The best of Norwegian business
A look at some of Norway’s greatest places to work
John Erik Stacy, 6 July 2010
“Which companies treat their people best?” is the question asked every year by the Great Place to Work Institute. They address this and related questions by poling employees in companies the world around.
Results for companies in Norway? Once again, TANDBERG tops the list (see table). TANDBERG was at the top of the list last year too, and placed 2nd the year before. The result for TANDBERG is none-the-less somewhat surprising in light of its recent acquisition by Cisco Systems. The study by Great Place to Work was conducted after the acquisition, but employees still expressed trust and pride in the company. There is no doubt the company has recognized the importance that corporate culture plays in fostering an environment of creativity and productivity. “Culture eats strategy for breakfast” is the catch phrase that may be bandied about by the likes of Annicken Rød, TANDBERG’s Chief Cultural Officer. The phrase suggests that how employees interact with each other and their superiors is more important than plans laid down by company leadership (or at least that the execution of a strategy is completely dependent on buy-in from employees). Bjørn E. Hviding, a partner in Great Place to Work, made statements to these points in a press release (my translation): “In an ever more knowledge-based work environment, where human capital and people are the most important resources, trust becomes continually more important. We are moving from a more transaction-based work environment where contracts and law cement organizations, to a work environment where trust between employees, trust of leadership and trust between business partners has become more important than before.” Although the company has evolved toward more specialized products, the brand is well known Norway. Founded as Tandbergs Radiofabrikk in 1933 by Vebjørn Tandberg, TANDBERG is an electronics company with deep tradition in fostering good relationships between management and the workers on the floor. No doubt Cisco believes in the synergy between its internet solutions and products developed by TANDBERG, like the E20 personal videoconferencing system. But they probably also have their eye on the people that made these quality products and the human capital they represent in their acquisition of the company for $20 billion.
Of the large companies in Norway rewarded as “Great Places” 7 of the 10 are companies headquartered in Norway. Place number 2 in the list is occupied by Steria, a company of French origin. This company was founded in 1969 by Jean Carteron, one of the pioneers in information technology. Steria employs 460 people in Norway and 19,000 world wide. Steria’s clients are mostly in Europe. Other “outside” companies in the list are Adecco from Switzerland and Eniro of Sweden. Adecco is the company with greatest revenue in this list at €14.80 billion in 2009 (although this is still just half of TANDBERG’s new owner Cisco Systems at $36 billion) and is a company working directly with human capital.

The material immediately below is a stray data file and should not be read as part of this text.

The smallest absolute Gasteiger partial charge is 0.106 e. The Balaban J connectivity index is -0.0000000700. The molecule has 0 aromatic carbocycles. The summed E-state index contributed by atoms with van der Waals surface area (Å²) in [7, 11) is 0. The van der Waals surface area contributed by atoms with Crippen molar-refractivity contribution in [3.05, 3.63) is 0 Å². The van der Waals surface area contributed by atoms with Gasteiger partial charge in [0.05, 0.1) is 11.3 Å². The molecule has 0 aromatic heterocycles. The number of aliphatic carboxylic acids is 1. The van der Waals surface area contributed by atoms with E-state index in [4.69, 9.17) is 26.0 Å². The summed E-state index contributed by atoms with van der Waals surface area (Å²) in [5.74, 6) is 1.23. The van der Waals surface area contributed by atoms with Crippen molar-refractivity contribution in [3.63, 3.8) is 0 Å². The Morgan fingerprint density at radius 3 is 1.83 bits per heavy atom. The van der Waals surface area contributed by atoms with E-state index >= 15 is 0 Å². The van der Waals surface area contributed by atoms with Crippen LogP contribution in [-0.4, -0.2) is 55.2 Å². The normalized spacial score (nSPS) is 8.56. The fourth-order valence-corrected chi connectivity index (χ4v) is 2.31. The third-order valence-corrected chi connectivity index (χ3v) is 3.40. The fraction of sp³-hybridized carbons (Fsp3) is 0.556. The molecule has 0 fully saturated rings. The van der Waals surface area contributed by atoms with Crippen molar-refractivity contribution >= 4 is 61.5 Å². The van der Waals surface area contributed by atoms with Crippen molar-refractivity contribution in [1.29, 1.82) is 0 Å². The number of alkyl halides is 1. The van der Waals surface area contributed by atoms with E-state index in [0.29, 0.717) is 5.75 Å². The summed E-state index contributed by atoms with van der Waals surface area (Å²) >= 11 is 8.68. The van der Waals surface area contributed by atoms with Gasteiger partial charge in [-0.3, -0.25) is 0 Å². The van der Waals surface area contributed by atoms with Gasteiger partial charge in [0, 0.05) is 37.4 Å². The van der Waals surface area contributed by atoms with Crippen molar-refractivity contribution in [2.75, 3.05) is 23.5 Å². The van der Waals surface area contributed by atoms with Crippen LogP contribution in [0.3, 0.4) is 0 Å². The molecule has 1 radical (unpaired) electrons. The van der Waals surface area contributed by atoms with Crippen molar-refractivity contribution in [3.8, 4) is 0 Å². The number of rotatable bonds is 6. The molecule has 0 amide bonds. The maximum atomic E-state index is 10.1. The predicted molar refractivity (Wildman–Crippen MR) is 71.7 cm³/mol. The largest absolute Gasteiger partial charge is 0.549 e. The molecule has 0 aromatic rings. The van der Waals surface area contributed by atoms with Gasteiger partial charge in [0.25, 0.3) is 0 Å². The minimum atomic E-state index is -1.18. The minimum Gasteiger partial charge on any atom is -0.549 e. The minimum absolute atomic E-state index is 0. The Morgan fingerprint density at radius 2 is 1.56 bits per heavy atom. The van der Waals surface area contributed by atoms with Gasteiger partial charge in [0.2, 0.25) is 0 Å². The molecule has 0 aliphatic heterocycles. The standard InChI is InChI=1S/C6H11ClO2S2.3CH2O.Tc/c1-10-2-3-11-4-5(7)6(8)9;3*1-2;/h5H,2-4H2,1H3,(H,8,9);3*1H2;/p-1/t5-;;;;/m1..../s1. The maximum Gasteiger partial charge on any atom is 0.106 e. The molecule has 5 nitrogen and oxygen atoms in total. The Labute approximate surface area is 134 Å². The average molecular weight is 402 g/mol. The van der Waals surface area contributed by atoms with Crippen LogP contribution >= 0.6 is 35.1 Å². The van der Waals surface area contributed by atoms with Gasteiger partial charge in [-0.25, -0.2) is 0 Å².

Interestingly, most of the Norwegian companies awarded do not offer publicly traded shares. Flytoget and Statnett are in essence government owned whereas the others without a “ticker” are private companies. Among these, Reitangruppen, led by Odd Reitan and his family, is the company with greatest revenues at about $9.5 billion in 2008. Reitangruppen is behind retail operations such as the REMA 1000 grocery stores, 7-Eleven in Norway, HydroTexEasy24, Narvesen, Spaceworld and Pressbyrån. The company owns nearly 2000 stores, most in Norway but some also in Sweden, Denmark and Latvia. The other retail based company in the list is Bertel O. Sten, a conglomerate with main focus on automotive products. Note also that 4 of the 10 companies in the list are internet related. Statnett is the only energy company in the list.
In 2009, eight of the top 100 “Great Places” in Europe were Norwegian companies. The Great Places to Work Institute web-site outlines steps to assess the culture of a company and actions that can be taken to build on company strengths. They calculate a “Trust Index” based on a survey of employees as well as a “Culture Audit” of management.
An extremely relevant note to investors, a portfolio of stocks based on the Great Places to Work Institute’s 100 Best publicly traded companies significantly outperformed major indices. To show this, two approaches to 100 Best were employed on the period from 1998 through 2009. The “Buy and Hold” approach was simply to put equal dollar amounts into each of 100 Best stocks and hold them over the entire period. The “Reset Annually” approach liquidated at the end of every year to re-invest in the companies according to that years 100 best rank (again, at equal dollar amounts for each company in the list). The average annual yields were 6.44% for “Buy and Hold” and 10.30% for “Reset Annually” versus 2.95% for the S&P 500 on the same time period.
This suggests there is a direct relationship between treating people well and making money!
Visit http://www.greatplacetowork.com/ to learn more.
This article was originally published in the June 25, 2010 issue of the Norwegian American Weekly. For more information about the Norwegian American Weekly or to subscribe, call us toll free (800) 305-0217 or email firstname.lastname@example.org.